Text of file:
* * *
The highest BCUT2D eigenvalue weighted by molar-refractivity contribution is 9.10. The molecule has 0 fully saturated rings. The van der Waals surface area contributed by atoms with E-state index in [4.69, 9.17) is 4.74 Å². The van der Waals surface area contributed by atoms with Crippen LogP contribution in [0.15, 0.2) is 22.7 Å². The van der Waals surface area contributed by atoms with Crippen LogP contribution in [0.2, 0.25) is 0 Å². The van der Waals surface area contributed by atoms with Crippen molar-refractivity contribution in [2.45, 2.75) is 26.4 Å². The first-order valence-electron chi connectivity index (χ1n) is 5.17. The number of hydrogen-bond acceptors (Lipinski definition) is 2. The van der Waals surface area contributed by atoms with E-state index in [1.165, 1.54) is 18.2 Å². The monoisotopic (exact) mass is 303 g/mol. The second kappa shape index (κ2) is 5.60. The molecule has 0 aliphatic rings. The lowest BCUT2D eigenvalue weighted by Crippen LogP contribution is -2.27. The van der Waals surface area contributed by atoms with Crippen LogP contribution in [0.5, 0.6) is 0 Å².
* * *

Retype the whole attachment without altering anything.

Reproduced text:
The highest BCUT2D eigenvalue weighted by molar-refractivity contribution is 9.10. The molecule has 0 fully saturated rings. The van der Waals surface area contributed by atoms with E-state index in [4.69, 9.17) is 4.74 Å². The van der Waals surface area contributed by atoms with Crippen LogP contribution in [0.15, 0.2) is 22.7 Å². The van der Waals surface area contributed by atoms with Crippen LogP contribution in [0.2, 0.25) is 0 Å². The van der Waals surface area contributed by atoms with Crippen molar-refractivity contribution in [2.45, 2.75) is 26.4 Å². The first-order valence-electron chi connectivity index (χ1n) is 5.17. The number of hydrogen-bond acceptors (Lipinski definition) is 2. The van der Waals surface area contributed by atoms with E-state index in [1.165, 1.54) is 18.2 Å². The monoisotopic (exact) mass is 303 g/mol. The second kappa shape index (κ2) is 5.60. The molecule has 0 aliphatic rings. The lowest BCUT2D eigenvalue weighted by Crippen LogP contribution is -2.27. The van der Waals surface area contributed by atoms with Crippen LogP contribution in [0.5, 0.6) is 0 Å².